Use a machine with at least 4GiB of RAM. This guide will install ElasticSearch, Logstash and Kibana all on the same machine, so this is suited only for a small-scale setup.

Install and configure ElasticSearch

$ sudo apt install apt-transport-https software-properties-common wget
$ sudo add-apt-repository ppa:webupd8team/java
$ sudo apt update
$ sudo apt install oracle-java8-installer
$ wget -qO - https://artifacts.elastic.co/GPG-KEY-elasticsearch | sudo apt-key add -
$ echo "deb https://artifacts.elastic.co/packages/6.x/apt stable main" | sudo tee -a /etc/apt/sources.list.d/elastic-6.x.list
$ sudo apt update
$ sudo apt install elasticsearch
$ sudo systemctl enable elasticsearch
$ sudo systemctl start elasticsearch

Then edit /etc/elasticsearch/elasticsearch.yml and do the following:

  • Set node.name to something descriptive
  • Set cluster.name to something unique to avoid issues with auto-discovery
  • Set network.host to “localhost”
  • Change path.data and path.logs if necessary

Edit /etc/elasticsearch/jvm.options and set the heap size according to your machine RAM, for example (to set it to 2GiB):

-Xms2g
-Xmx2g

Probably the best is to divide the available RAM by 4 and take that figure for each service (ElasticSearch, Logstash and Kibana, with the rest for the OS).

A setting of 1GiB is probably the minimum you should use. Make sure you disable swapping.

Install and configure Kibana

Run this: $ sudo apt install kibana. Then edit /etc/kibana/kibana.yml and set server.host to “localhost”. Then: $ sudo systemctl enable kibana && sudo systemctl start kibana.

Create a DNS entry for your kibana host and an SSL certificate.

Install nginx as reverse proxy with authentication:

$ sudo apt install nginx
$ sudo rm /etc/nginx/sites-enabled/default
$ echo "admin:$(openssl passwd -apr1 PASSWORD)" | sudo tee -a /etc/nginx/kibana.htpasswd

Then edit an nginx site file (eg: /etc/nginx/sites-available/kibana) and make it look like this:

server {
    listen 80 default_server;
    server_name _;
    return 301 https://$server_name$request_uri;
}
 
server {
    listen 443 default_server ssl http2;
    server_name _;
 
    ssl_certificate /etc/letsencrypt/live/YOURDOMAIN/fullchain.pem;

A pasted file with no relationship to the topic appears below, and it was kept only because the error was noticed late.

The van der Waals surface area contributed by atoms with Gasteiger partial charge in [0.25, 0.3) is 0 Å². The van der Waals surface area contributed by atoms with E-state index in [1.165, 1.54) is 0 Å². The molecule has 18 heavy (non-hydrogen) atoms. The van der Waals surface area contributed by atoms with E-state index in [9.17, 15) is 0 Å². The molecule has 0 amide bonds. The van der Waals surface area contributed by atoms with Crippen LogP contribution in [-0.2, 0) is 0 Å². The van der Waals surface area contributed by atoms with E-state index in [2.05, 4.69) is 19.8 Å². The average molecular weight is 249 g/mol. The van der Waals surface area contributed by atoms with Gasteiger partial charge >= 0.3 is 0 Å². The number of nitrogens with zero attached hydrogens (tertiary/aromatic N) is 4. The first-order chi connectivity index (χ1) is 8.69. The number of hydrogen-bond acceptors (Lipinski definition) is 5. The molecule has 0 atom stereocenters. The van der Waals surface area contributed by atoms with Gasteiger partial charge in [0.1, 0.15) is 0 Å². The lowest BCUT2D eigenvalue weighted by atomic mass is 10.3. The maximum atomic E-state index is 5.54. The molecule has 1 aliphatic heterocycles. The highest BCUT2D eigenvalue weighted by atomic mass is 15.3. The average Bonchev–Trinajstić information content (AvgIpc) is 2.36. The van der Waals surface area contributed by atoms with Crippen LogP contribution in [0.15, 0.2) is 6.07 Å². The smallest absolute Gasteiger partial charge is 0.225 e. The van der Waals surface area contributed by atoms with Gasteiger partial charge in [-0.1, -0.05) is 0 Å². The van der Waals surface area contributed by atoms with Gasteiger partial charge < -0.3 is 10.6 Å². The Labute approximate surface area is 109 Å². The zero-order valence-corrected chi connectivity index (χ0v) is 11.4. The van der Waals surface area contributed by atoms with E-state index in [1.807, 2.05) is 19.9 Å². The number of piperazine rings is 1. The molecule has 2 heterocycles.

ssl_certificate_key /etc/letsencrypt/live/YOURDOMAIN/privkey.pem;
 
    auth_basic "My Kibana";
    auth_basic_user_file /etc/nginx/kibana.htpasswd;
 
    location / {
        proxy_pass http://localhost:5601;
        proxy_http_version 1.1;
        proxy_set_header Upgrade $http_upgrade;
        proxy_set_header Connection 'upgrade';
        proxy_set_header Host $host;
        proxy_cache_bypass $http_upgrade;
    }
}

Activate the site like so:

$ sudo ln -s /etc/nginx/sites-available/kibana /etc/nginx/sites-enabled/kibana
$ sudo nginx -t
$ sudo systemctl reload nginx

Install and configure logstash

Just run: $ sudo apt install logstash. Edit /etc/logstash/jvm.options and set the heap size according to your machine RAM, for example (to set it to 2GiB):

-Xms2g
-Xmx2g

A setting of 1GiB is probably the minimum you should use. Add a file /etc/logstash/conf.d/GIVE_ME_A_NAME.conf and edit it so it looks like this:

input {
    beats {
        port => "5044"
    }
}
 
filter {
    if [fields][log_type] == "apache-access" {
        grok {
            match => { "message" => "%{IPORHOST:vhost}:%{NUMBER:vhost_port} %{COMBINEDAPACHELOG}" }
        }
        geoip {
            source => "clientip"
        }
    } else if [fields][log_type] == "apache-error" {
       grok {
           match => { "message" => "%{IPORHOST:vhost} \[%{TIMESTAMP_ISO8601:timestamp}\] \[%{DATA:module}:%{LOGLEVEL}\] \[pid: %{POSINT:pid}:tid %{DATA:tid}\] \[OS error: %{DATA:oserror}\] \[client %{DATA:clientip}\] %{GREEDYDATA:error_message}" }
       }
       geoip {
           source => "clientip"
       }
    }
}
 
output {
    elasticsearch {
        hosts => [ "localhost:9200" ]
        index => "%{[fields][log_type]}-%{+YYYYMMdd}"
    }
}

Then run:

$ sudo systemctl restart logstash

NB: The grok patterns assume the following log formats for apache:

ErrorLogFormat "%-v [%{cu}t] [%-m:%l] [pid: %-P:tid %-T] [OS error: %-E] [client %-a] %M"
LogFormat "%v:%p %h %l %u %t \"%r\" %>s %O \"%{Referer}i\" \"%{User-Agent}i\"" vhost_combined

NB: Use this to test your grok patterns.

Install and configure filebeat

Filebeat goes on the machine where your service is running, not the ELK machine.

To install filebeat:

$ wget -qO - https://artifacts.elastic.co/GPG-KEY-elasticsearch | sudo apt-key add -
$ sudo apt install apt-transport-https
$ echo "deb https://artifacts.elastic.co/packages/6.x/apt stable main" | sudo tee -a /etc/apt/sources.list.d/elastic-6.x.list
$ sudo apt update
$ sudo apt install filebeat

Then edit /etc/filebeat/filebeat.yml so it looks like this:

filebeat.inputs:
 - type: log
   paths:
    - /var/log/apache2/access.log
   fields:
    log_type: apache-access

 - type: log
   paths:
    - /var/log/apache2/error.log
   fields:
    log_type: apache-error

output.logstash:
 hosts: ["ELK_HOSTNAME_OR_IP:5044"]

output.console:
 pretty: true

Then run $ sudo systemctl restart filebeat

I work as a freelancer, so if you don’t want to do that kind of things yourself or don’t have the time, just drop me a line to hire me.

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